the Legislature that our opponents, holding the control of both
branches of the Legislature, steadily refused to give us such an
apportionment as we were rightly entitled to have upon the census
already taken. The Legislature steadily refused to give us such
an apportionment as we were rightfully entitled to have upon the
census taken of the population of the State. The Legislature
would pass no bill upon that subject, except such as was at least
as unfair to us as the old one, and in which, in some instances,
two men in the Democratic regions were allowed to go as far
toward sending a member to the Legislature as three were in the
Republican regions. Comparison was made at the time as to
representative and senatorial districts, which completely
demonstrated that such was the fact. Such a bill was passed and
tendered to the Republican Governor for his signature; but,
principally for the reasons I have stated, he withheld his
approval, and the bill fell without becoming a law.

Another disadvantage under which we labor is that there are one
or two Democratic Senators who will be members of the next
Legislature, and will vote for the election of Senator, who are
holding over in districts in which we could, on all reasonable
calculation, elect men of our own, if we only had the chance of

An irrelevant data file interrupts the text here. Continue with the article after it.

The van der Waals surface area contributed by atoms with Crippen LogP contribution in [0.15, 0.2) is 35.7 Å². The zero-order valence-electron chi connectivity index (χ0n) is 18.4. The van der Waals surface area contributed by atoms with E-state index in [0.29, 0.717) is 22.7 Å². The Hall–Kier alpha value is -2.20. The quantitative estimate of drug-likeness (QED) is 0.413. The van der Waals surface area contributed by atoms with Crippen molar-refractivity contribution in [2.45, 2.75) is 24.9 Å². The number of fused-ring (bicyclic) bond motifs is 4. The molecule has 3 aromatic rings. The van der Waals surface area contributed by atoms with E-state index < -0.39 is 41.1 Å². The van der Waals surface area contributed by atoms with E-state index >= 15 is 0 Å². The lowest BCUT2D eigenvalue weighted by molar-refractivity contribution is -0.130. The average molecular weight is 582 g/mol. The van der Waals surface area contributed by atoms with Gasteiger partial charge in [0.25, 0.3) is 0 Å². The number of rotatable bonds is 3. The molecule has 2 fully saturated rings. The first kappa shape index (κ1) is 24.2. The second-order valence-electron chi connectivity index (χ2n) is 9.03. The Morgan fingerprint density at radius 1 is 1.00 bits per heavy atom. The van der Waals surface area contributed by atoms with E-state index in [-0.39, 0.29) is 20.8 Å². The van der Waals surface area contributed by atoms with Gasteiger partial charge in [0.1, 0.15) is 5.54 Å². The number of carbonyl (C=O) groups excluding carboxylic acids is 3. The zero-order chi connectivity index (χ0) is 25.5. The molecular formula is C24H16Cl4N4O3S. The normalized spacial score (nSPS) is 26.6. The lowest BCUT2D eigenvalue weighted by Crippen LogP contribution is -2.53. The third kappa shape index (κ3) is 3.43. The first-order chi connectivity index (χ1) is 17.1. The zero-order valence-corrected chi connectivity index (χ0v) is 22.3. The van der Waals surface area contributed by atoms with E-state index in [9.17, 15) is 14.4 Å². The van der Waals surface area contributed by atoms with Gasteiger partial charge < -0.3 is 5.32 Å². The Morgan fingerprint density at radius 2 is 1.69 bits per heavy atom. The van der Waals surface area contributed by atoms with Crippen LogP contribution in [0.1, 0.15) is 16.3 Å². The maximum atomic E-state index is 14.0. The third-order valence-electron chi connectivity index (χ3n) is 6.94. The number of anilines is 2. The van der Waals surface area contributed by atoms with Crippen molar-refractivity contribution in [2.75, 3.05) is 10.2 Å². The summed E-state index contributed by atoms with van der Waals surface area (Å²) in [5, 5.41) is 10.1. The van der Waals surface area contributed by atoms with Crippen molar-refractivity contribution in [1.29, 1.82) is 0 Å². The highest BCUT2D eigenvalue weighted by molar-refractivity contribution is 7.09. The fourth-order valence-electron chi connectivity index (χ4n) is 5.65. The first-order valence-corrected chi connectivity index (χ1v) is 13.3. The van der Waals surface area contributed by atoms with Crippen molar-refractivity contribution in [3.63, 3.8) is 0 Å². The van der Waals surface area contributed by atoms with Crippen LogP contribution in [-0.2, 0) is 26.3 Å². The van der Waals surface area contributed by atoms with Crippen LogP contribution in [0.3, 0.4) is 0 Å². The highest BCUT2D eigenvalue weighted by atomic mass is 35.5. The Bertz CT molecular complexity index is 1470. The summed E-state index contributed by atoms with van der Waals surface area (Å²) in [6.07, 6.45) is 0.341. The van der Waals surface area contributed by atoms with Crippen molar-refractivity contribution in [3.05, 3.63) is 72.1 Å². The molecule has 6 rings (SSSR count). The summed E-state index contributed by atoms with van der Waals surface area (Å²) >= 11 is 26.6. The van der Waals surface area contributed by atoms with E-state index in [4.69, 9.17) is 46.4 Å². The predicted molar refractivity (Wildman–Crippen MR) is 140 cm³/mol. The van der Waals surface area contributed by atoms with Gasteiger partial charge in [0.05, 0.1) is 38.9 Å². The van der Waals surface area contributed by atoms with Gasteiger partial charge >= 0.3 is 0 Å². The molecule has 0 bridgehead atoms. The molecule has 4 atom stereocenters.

an election. When we consider that there are but twenty-five
Senators in the Senate, taking two from the side where they
rightfully belong, and adding them to the other, is to us a
disadvantage not to be lightly regarded. Still, so it is; we
have this to contend with. Perhaps there is no ground of
complaint on our part. In attending to the many things involved
in the last general election for President, Governor, Auditor,
Treasurer, Superintendent of Public Instruction, Members of
Congress, of the Legislature, County Officers, and so on, we
allowed these things to happen by want of sufficient attention,
and we have no cause to complain of our adversaries, so far as
this matter is concerned. But we have some cause to complain of
the refusal to give us a fair apportionment.

There is still another disadvantage under which we labor, and to
which I will ask your attention. It arises out of the relative
positions of the two persons who stand before the State as
candidates for the Senate. Senator Douglas is of world-wide
renown. All the anxious politicians of his party, or who have
been of his party for years past, have been looking upon him as
certainly, at no distant day, to be the President of the United
States. They have seen in his round, jolly, fruitful face
post-offices, land-offices, marshalships, and cabinet
appointments, charge-ships and foreign missions bursting and
sprouting out in wonderful exuberance, ready to be laid hold of
by their greedy hands. And as they have been gazing upon this
attractive picture so long, they cannot, in the little
distraction that has taken place in the party, bring themselves
to give up the charming hope; but with greedier anxiety they rush
about him, sustain him, and give him marches, triumphal entries,
and receptions beyond what even in the days of his highest
prosperity they could have brought about in his favor. On the
contrary, nobody has ever expected me to be President. In my
poor, lean, lank face, nobody has ever seen that any cabbages
were sprouting out. These are disadvantages all, taken together,
that the Republicans labor under. We have to fight this battle